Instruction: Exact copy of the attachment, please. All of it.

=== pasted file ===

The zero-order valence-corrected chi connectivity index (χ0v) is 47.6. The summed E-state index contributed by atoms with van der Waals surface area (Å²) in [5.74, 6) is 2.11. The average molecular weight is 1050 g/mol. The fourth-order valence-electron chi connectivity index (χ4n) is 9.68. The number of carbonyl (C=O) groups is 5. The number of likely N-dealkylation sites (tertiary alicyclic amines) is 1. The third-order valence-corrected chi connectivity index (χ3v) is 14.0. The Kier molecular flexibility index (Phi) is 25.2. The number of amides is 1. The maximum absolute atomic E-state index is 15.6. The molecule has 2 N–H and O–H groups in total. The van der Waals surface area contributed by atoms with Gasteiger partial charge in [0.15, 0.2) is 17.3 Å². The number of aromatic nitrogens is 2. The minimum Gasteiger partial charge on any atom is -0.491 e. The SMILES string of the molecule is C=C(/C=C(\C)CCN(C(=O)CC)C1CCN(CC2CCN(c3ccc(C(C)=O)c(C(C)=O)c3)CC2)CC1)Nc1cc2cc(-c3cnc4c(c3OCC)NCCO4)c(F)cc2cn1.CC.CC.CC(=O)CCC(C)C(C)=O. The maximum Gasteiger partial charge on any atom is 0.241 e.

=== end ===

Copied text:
The zero-order valence-corrected chi connectivity index (χ0v) is 47.6. The summed E-state index contributed by atoms with van der Waals surface area (Å²) in [5.74, 6) is 2.11. The average molecular weight is 1050 g/mol. The fourth-order valence-electron chi connectivity index (χ4n) is 9.68. The number of carbonyl (C=O) groups is 5. The number of likely N-dealkylation sites (tertiary alicyclic amines) is 1. The third-order valence-corrected chi connectivity index (χ3v) is 14.0. The Kier molecular flexibility index (Phi) is 25.2. The number of amides is 1. The maximum absolute atomic E-state index is 15.6. The molecule has 2 N–H and O–H groups in total. The van der Waals surface area contributed by atoms with Gasteiger partial charge in [0.15, 0.2) is 17.3 Å². The number of aromatic nitrogens is 2. The minimum Gasteiger partial charge on any atom is -0.491 e. The SMILES string of the molecule is C=C(/C=C(\C)CCN(C(=O)CC)C1CCN(CC2CCN(c3ccc(C(C)=O)c(C(C)=O)c3)CC2)CC1)Nc1cc2cc(-c3cnc4c(c3OCC)NCCO4)c(F)cc2cn1.CC.CC.CC(=O)CCC(C)C(C)=O. The maximum Gasteiger partial charge on any atom is 0.241 e.